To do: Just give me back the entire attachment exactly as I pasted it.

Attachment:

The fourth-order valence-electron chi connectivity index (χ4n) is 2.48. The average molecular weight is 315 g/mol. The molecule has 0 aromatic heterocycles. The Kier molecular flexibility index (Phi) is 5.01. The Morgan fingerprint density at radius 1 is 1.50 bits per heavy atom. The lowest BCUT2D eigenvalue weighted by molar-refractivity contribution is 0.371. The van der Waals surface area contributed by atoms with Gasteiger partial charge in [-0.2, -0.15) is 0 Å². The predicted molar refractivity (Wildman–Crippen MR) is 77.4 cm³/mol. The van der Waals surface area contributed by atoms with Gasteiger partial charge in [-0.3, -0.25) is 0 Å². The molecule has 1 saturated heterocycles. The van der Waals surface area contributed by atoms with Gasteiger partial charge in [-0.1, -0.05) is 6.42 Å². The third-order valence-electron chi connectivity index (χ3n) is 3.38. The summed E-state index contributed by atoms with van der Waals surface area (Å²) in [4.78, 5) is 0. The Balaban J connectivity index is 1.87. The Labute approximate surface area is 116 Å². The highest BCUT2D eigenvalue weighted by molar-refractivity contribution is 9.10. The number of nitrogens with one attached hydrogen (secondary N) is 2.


The fourth-order valence-electron chi connectivity index (χ4n) is 2.48. The average molecular weight is 315 g/mol. The molecule has 0 aromatic heterocycles. The Kier molecular flexibility index (Phi) is 5.01. The Morgan fingerprint density at radius 1 is 1.50 bits per heavy atom. The lowest BCUT2D eigenvalue weighted by molar-refractivity contribution is 0.371. The van der Waals surface area contributed by atoms with Gasteiger partial charge in [-0.2, -0.15) is 0 Å². The predicted molar refractivity (Wildman–Crippen MR) is 77.4 cm³/mol. The van der Waals surface area contributed by atoms with Gasteiger partial charge in [-0.3, -0.25) is 0 Å². The molecule has 1 saturated heterocycles. The van der Waals surface area contributed by atoms with Gasteiger partial charge in [-0.1, -0.05) is 6.42 Å². The third-order valence-electron chi connectivity index (χ3n) is 3.38. The summed E-state index contributed by atoms with van der Waals surface area (Å²) in [4.78, 5) is 0. The Balaban J connectivity index is 1.87. The Labute approximate surface area is 116 Å². The highest BCUT2D eigenvalue weighted by molar-refractivity contribution is 9.10. The number of nitrogens with one attached hydrogen (secondary N) is 2.